Review: 'My Fiona' a Reflection on Friendship With Sweet Realism

by Roger Walker-Dack

EDGE Media Network Contributor

Thursday October 14, 2021

'My Fiona'
'My Fiona'  

Is there ever a good time to sit down and watch a movie whose description begins with the words, "Following the death of her best friend..."? Turns out there is. For us it was on a beautiful, blue sky Saturday morning in an empty city after a few weeks of self-distancing. We were really starting to miss our friends.

Jane (Jeanetta Maus) and Fiona (Sara Amini) are besties. They work together in their own start-up; they met their partners together. When Fiona commits suicide without warning and without a goodbye note, Jane, her wife, her mother, her therapist, and her son are all left trying to find an answer as to why it happened.

The movie starts with the suicide and the funeral. Fiona has requested cremation, but her Jewish mother insists on the tradition of burial, so there is an empty grave. Ruth, Fiona's mother, asks Jane, "Do you know how much it costs to have an empty casket?" and at a loss of what is expected from her reply, Jane says "I don't know what the right answer is." This, more than anything else summarizes the theme of the movie.

Jane holds on to the memory of her friend by becoming the babysitter of Fiona's son, Bailey (Elohim Nycalove), who is escaping into his own imaginary world. Jane tries to connect to him through play. His other mother, Gemma (Corbin Reid), throws herself into her work, refusing to let her colleagues and competitors see a hint of weakness in her performance. Jane and Gemma see little pieces of the Fiona they miss in each other, and eventually moments of mutual comfort turn into acts of shared love.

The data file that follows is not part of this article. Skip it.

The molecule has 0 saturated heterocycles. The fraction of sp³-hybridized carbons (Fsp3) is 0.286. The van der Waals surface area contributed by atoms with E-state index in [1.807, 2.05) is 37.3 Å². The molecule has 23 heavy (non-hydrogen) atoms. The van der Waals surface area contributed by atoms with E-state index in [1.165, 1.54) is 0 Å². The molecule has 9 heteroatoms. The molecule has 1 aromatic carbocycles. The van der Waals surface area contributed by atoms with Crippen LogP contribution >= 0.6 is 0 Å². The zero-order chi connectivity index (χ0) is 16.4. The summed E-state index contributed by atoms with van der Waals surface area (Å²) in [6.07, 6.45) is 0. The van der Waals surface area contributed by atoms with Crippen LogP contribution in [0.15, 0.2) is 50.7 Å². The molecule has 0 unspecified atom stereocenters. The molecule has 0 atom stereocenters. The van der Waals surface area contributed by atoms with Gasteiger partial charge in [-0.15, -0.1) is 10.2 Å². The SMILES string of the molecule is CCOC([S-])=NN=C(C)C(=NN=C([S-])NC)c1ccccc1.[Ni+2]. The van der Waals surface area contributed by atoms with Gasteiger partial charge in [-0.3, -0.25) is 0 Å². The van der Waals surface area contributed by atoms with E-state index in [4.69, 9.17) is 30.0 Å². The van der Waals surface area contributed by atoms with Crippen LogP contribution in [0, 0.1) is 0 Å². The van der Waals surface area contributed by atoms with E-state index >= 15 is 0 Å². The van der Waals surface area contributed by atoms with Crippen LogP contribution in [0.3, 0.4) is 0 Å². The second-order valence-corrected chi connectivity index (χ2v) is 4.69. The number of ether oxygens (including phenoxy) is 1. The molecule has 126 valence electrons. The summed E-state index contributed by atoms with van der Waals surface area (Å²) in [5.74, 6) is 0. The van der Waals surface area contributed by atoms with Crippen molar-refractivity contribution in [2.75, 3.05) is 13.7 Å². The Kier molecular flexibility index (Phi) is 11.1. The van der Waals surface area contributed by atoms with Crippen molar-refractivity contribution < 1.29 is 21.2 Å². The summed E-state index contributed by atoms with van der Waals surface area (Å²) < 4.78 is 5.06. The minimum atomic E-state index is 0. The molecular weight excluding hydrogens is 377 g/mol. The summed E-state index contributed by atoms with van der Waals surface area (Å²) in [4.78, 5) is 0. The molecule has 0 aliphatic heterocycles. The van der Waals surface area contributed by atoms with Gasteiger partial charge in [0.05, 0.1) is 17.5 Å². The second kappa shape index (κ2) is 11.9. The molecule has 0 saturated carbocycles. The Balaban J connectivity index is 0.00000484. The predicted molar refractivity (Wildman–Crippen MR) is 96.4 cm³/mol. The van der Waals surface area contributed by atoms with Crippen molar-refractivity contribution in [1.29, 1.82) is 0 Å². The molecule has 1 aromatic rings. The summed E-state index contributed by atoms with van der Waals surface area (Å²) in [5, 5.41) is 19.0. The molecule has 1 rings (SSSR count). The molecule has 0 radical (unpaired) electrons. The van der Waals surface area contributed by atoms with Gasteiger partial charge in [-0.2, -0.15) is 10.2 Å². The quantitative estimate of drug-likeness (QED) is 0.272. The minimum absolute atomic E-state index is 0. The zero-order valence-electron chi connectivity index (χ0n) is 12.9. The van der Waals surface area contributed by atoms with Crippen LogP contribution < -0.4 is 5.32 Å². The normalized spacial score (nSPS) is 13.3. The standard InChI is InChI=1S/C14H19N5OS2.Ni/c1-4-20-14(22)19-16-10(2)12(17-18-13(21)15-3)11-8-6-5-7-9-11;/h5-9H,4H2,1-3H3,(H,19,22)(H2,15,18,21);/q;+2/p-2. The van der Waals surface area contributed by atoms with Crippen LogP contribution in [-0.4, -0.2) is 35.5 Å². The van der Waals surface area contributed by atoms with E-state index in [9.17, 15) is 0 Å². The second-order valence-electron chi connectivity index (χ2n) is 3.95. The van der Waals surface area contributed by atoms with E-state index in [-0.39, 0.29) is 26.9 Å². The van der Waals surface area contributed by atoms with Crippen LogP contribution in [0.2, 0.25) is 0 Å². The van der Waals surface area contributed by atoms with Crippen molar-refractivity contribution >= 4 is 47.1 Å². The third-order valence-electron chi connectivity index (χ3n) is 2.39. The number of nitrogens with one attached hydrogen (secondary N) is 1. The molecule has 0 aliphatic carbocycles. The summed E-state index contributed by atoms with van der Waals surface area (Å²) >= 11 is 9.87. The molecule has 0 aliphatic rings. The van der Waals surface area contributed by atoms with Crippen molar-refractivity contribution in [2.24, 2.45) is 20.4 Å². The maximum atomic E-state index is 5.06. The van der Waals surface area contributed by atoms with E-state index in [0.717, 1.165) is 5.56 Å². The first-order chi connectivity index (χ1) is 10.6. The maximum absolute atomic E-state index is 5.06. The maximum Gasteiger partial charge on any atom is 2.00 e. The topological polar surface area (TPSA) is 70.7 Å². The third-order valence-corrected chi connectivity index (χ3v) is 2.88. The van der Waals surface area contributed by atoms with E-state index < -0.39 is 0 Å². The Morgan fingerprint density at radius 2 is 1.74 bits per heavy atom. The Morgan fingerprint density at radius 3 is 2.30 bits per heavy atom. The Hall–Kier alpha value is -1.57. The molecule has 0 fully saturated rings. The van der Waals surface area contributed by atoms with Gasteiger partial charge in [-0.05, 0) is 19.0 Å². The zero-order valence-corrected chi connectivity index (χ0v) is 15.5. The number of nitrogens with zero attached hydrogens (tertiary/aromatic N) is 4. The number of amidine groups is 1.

Inevitably, everyone questions their own motives. Are they acting out of love or loss? Are they betraying the person they have lost, or trying to hold on to them? It becomes apparent that there is no single answer to this, just as there is no answer to why Fiona killed herself. There are only the questions crying in the air.

Was it due to Fiona's worry of letting other people down? Was it due to the pressure of another pregnancy? Or an adverse reaction to medication? Did Fiona have secrets that were never told? By never reaching a conclusive answer, writer-director Kelly Walker achieves a sweet realism despite the film's potential soapiness. Walker doesn't resort to histrionics or overplay emotional cues. The avoidance of dramatic climaxes also reinforces a sense of an unfulfilled yearning to get closure. There can never be one.

In our time of self-isolation, a moment of reflection on our friendships is as inevitable as it is invaluable. If you are in the mood to explore these questions without necessarily getting all the answers forced on you, this movie is tender without being too raw.

"My Fiona" screens at Seattle Queer Film Festival

Roger Walker-Dack, a passionate cinephile, is a freelance writer, critic and broadcaster and the author/editor of three blogs. He divides his time between Miami Beach and Provincetown.